- Capital gains
Some protection is provided by the US–Mexico income tax treaty, which specifically addresses pass-through entities. Currently, only 19 out of Mexico’s 61 income tax treaties address pass-through entities. These are treaties with Australia, Austria, Barbados, Brazil, Czech Republic, Denmark, Germany, Iceland, Indonesia, Israel, Kuwait, Malta, Poland, Russia, Singapore, South Africa, Sweden, and Uruguay.
Careful review of how these new rules apply to specific pass-through structures is highly recommended. For instance, there isn’t currently guidance regarding how an S corporation will be viewed under the new rules. However, the US–Mexico income tax treaty should prevail in restricting Mexican domestic rule.
Permanent Establishment Definition
The definition of what determines a permanent establishment (PE) in Mexico has been expanded.
For instance, the scope of an independent agent—even if there’s no fixed place of business—now establishes a PE if the agent habitually concludes contracts or habitually plays the principal role when leading to the conclusion of contracts—either in the name of, or on behalf of, its principal—that:
- Determine a conclusion of contracts related to the sale of property
- Reveal the use or satisfaction of an asset owned by or for a nonresident
- Obligate a nonresident to provide a service
Additionally, the new regulations clarify that an individual or legal entity won’t be seen as an independent agent if the agent exclusively performs—or almost-exclusively performs—on behalf of a nonresident-related party.
While the US–Mexico treaty provides protection, businesses should review all agency relationships to determine if they fall under the new expanded definition.
Interest Expense Limitations
The deduction for interest expense limitation is now capped at 30% of the net adjusted taxable income. Any interest amount exceeding the 30% limit may be carried forward, but it must be deducted within 10 years.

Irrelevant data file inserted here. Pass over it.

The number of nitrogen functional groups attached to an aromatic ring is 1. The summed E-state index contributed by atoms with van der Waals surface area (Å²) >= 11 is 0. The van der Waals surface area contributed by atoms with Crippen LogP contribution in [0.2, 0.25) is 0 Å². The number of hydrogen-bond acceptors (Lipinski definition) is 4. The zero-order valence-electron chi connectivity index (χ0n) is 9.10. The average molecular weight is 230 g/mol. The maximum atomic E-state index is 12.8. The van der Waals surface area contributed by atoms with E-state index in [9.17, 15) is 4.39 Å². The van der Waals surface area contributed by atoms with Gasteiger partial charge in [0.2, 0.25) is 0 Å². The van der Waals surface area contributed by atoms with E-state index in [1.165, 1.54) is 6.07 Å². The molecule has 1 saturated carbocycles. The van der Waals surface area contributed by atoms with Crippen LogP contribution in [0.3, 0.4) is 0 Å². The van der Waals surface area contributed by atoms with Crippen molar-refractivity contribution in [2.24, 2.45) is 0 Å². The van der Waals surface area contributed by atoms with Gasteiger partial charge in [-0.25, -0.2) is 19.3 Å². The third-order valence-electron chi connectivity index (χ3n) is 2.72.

These limitations won’t apply to:
- Interest derived from debts of financial institutions
- Construction of real estate located in Mexico
- Public infrastructure
- Generation, transmission, and storage of electricity and water
- Exploration, extraction, and transportation storage of hydrocarbons
A de minimis exception exists for the first 20 million pesos—approximately $1 million, based on the current exchange rate—of net deductible interest. Mexican related parties must share the limitation on a proportional basis.
Value Added Tax and the Digital Economy
The Value Added Tax (VAT) definition has also been expanded to encompass digital services performed in Mexico through a digital platform, which are subject to a 16% VAT rate. Additionally, foreign digital providers will be required to register in Mexico as a VAT withholding agent and comply with Mexican digital invoicing laws.
The new VAT rules are applicable to Mexican entities and nonresidents with or without a Mexican PE and are effective June 1, 2020. There isn’t a small-seller exception. A single digital download to a Mexican customer, regardless of the amount of the transaction, is within scope.
We’re Here to Help
MTR is a sweeping package that impacts businesses with cross-border transactions, Maquiladora arrangements, Mexican independent agents, and sellers of digital goods and services to Mexican buyers. Through our Praxity Alliance, we’re ready to help you learn how these changes may affect you. To get started, contact your Moss Adams professional.
Special thanks to Hugo Ortega for his contributions to this article.